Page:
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Immigration Law

  • Immigration Law

      • Immigration law in South Africa outlines the existing law applicable to foreigners as reflected in the Immigration Act 13 of 2002, the Citizenship
        Act 88 of 1995, the Domicile Act 3 of 1992 and the Extradition Act 67 of 1962.

        The main changes in South African immigration law:

        1. The employment criteria will state that South African citizens or permanent residency holders must make up 80% of the workforce.

        2. That no business visa (the name is being changed from ‘permit’) will be issued or renewed for any business listed as being undesirable by the minister;

        3. Exceptional Skills permits will no longer exist and will be replaced with a critical skills permit.

        The South African immigration policy is embodied in the Immigration Act which prescribes the below mentioned requirements to be met by an
        applicant wishing to immigrate permanently to South Africa:

        • The applicant must be of good character;

        • The applicant must be a desirable inhabitant;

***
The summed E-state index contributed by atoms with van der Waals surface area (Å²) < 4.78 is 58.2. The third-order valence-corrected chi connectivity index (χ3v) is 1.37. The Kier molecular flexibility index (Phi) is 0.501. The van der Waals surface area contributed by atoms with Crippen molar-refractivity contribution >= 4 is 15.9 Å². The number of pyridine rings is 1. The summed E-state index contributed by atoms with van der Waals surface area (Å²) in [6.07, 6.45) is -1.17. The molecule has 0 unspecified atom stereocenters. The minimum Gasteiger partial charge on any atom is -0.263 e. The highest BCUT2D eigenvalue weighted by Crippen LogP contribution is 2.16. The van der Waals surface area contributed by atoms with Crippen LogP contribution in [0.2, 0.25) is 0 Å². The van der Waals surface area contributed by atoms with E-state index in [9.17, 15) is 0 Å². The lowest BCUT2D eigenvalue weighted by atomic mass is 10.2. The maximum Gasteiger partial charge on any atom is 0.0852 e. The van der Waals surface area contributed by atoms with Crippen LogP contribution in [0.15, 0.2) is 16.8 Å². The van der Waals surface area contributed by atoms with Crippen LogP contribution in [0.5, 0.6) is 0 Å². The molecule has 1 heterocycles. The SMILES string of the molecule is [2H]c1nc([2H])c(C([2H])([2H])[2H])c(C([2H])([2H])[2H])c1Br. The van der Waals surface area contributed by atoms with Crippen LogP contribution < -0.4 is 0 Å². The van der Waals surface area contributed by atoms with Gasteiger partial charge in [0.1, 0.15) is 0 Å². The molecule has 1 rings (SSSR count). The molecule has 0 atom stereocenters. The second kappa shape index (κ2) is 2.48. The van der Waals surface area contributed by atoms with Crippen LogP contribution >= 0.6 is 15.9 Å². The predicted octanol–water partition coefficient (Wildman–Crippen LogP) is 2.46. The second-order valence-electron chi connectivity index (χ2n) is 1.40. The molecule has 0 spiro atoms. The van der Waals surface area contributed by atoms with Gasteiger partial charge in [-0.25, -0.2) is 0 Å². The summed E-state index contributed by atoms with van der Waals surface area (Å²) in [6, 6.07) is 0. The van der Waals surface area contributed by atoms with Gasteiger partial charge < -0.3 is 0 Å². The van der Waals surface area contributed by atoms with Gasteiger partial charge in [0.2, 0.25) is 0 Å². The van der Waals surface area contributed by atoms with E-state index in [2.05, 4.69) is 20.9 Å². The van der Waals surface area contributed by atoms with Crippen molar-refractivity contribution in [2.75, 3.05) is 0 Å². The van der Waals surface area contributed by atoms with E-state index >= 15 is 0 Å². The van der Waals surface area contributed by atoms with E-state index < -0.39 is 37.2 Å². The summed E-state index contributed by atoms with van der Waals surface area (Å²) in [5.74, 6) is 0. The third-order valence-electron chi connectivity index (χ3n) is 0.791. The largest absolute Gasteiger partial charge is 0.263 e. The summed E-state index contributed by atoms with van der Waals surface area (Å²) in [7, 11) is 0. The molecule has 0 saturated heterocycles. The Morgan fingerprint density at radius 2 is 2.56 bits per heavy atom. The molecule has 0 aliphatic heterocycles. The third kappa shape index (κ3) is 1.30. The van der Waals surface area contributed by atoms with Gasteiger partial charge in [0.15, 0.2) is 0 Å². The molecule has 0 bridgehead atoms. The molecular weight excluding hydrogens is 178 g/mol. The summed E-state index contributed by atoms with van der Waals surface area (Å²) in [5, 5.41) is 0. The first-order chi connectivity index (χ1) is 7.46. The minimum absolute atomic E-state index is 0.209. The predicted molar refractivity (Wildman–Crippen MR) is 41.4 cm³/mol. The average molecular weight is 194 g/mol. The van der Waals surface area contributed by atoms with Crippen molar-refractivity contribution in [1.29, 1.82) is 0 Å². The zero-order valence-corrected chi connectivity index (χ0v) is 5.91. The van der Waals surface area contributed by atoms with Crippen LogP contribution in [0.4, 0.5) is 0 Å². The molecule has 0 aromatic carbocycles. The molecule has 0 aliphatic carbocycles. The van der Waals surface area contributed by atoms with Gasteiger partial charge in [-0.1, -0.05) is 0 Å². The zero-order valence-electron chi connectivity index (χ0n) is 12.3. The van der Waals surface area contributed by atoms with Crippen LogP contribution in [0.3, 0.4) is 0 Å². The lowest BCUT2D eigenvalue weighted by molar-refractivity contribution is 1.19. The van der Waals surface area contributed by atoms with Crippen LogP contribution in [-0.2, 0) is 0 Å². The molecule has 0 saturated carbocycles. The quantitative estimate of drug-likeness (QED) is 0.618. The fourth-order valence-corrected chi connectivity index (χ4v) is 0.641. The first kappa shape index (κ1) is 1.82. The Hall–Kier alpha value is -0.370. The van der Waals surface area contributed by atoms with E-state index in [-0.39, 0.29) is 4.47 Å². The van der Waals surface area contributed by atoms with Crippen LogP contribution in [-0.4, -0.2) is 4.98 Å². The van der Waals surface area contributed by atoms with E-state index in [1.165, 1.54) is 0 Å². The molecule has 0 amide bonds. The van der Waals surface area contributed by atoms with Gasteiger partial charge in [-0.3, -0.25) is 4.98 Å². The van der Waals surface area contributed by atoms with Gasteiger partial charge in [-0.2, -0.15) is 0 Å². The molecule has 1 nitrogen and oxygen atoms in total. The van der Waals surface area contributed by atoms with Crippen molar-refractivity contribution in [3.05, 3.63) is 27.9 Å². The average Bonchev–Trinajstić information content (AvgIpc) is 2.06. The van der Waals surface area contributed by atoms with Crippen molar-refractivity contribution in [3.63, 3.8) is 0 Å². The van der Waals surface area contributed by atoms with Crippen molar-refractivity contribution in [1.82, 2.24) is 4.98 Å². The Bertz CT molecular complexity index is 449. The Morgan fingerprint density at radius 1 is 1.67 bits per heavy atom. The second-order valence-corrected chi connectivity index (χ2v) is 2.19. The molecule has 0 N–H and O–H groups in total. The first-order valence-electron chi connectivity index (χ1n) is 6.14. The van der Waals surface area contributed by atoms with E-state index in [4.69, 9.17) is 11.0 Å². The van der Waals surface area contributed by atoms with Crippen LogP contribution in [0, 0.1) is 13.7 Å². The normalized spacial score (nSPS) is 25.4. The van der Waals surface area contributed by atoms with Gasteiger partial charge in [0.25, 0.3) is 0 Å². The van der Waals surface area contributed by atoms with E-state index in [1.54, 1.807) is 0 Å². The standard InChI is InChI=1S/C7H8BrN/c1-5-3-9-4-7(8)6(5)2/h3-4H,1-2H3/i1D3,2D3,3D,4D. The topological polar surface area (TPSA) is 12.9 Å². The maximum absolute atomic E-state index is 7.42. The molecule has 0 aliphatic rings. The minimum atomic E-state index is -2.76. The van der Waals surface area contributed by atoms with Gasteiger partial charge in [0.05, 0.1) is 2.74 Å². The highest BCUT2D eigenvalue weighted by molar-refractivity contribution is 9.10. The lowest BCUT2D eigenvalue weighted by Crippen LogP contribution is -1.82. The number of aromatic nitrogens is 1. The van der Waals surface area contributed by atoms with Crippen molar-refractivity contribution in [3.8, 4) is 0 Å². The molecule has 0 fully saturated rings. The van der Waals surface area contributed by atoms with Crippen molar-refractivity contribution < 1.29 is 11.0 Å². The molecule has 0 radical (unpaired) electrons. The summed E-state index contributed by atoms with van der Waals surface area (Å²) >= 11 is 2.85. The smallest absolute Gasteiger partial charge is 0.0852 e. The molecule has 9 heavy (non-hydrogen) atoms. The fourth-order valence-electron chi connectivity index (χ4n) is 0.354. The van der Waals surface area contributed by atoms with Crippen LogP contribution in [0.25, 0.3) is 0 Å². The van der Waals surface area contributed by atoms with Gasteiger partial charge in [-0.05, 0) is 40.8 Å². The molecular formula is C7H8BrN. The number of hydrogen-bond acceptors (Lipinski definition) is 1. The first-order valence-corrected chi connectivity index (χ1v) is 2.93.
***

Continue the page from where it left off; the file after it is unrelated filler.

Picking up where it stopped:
• The applicant must not be likely to be harmful to the welfare of the Republic of South Africa;

        • The applicant must not follow an occupation in which there is already a sufficient number of persons available to meet the
        requirements of the country.

        Due to the considerable need for job creation opportunities in South Africa, it can be appreciated that permits cannot be granted for
        permanent residence to persons who are not seriously committed to immigrating to the country and to investing their assets, skills,
        knowledge and experience for the benefit of themselves and the people of South Africa.

        ___________________________________________________________
        Hi, I’m Kailash Pillay, an attorney from the city of Johannesburg. My passion for the law
        stems from a desire to improve upon the lives of the vulnerable who fall prey to a
        corrupt system.
        I studied at the University of Johannesburg where I obtained my Bachelor of Laws
        degree, the starting point to the long journey of becoming a legal practitioner.
        This profession has taught me to persevere through the complexities of the law and to
        continually develop my skills as a legal professional.